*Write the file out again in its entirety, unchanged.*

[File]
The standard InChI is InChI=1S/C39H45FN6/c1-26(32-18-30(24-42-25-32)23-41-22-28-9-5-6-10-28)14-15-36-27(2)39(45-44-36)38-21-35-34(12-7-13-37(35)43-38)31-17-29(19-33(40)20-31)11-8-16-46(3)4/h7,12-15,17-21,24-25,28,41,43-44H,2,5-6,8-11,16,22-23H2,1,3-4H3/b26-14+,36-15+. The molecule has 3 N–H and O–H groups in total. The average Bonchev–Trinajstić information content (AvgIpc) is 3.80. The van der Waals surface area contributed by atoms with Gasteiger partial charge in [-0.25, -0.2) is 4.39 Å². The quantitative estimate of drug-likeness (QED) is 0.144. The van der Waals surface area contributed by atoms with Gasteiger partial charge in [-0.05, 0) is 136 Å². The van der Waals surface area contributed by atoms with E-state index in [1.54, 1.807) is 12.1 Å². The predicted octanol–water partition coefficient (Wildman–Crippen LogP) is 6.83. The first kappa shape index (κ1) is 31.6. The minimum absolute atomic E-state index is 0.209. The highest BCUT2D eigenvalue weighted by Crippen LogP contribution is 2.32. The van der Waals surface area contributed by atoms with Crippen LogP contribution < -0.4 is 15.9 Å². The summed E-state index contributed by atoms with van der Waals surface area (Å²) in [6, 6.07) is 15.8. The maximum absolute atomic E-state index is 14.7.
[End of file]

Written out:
The standard InChI is InChI=1S/C39H45FN6/c1-26(32-18-30(24-42-25-32)23-41-22-28-9-5-6-10-28)14-15-36-27(2)39(45-44-36)38-21-35-34(12-7-13-37(35)43-38)31-17-29(19-33(40)20-31)11-8-16-46(3)4/h7,12-15,17-21,24-25,28,41,43-44H,2,5-6,8-11,16,22-23H2,1,3-4H3/b26-14+,36-15+. The molecule has 3 N–H and O–H groups in total. The average Bonchev–Trinajstić information content (AvgIpc) is 3.80. The van der Waals surface area contributed by atoms with Gasteiger partial charge in [-0.25, -0.2) is 4.39 Å². The quantitative estimate of drug-likeness (QED) is 0.144. The van der Waals surface area contributed by atoms with Gasteiger partial charge in [-0.05, 0) is 136 Å². The van der Waals surface area contributed by atoms with E-state index in [1.54, 1.807) is 12.1 Å². The predicted octanol–water partition coefficient (Wildman–Crippen LogP) is 6.83. The first kappa shape index (κ1) is 31.6. The minimum absolute atomic E-state index is 0.209. The highest BCUT2D eigenvalue weighted by Crippen LogP contribution is 2.32. The van der Waals surface area contributed by atoms with Crippen LogP contribution < -0.4 is 15.9 Å². The summed E-state index contributed by atoms with van der Waals surface area (Å²) in [6, 6.07) is 15.8. The maximum absolute atomic E-state index is 14.7.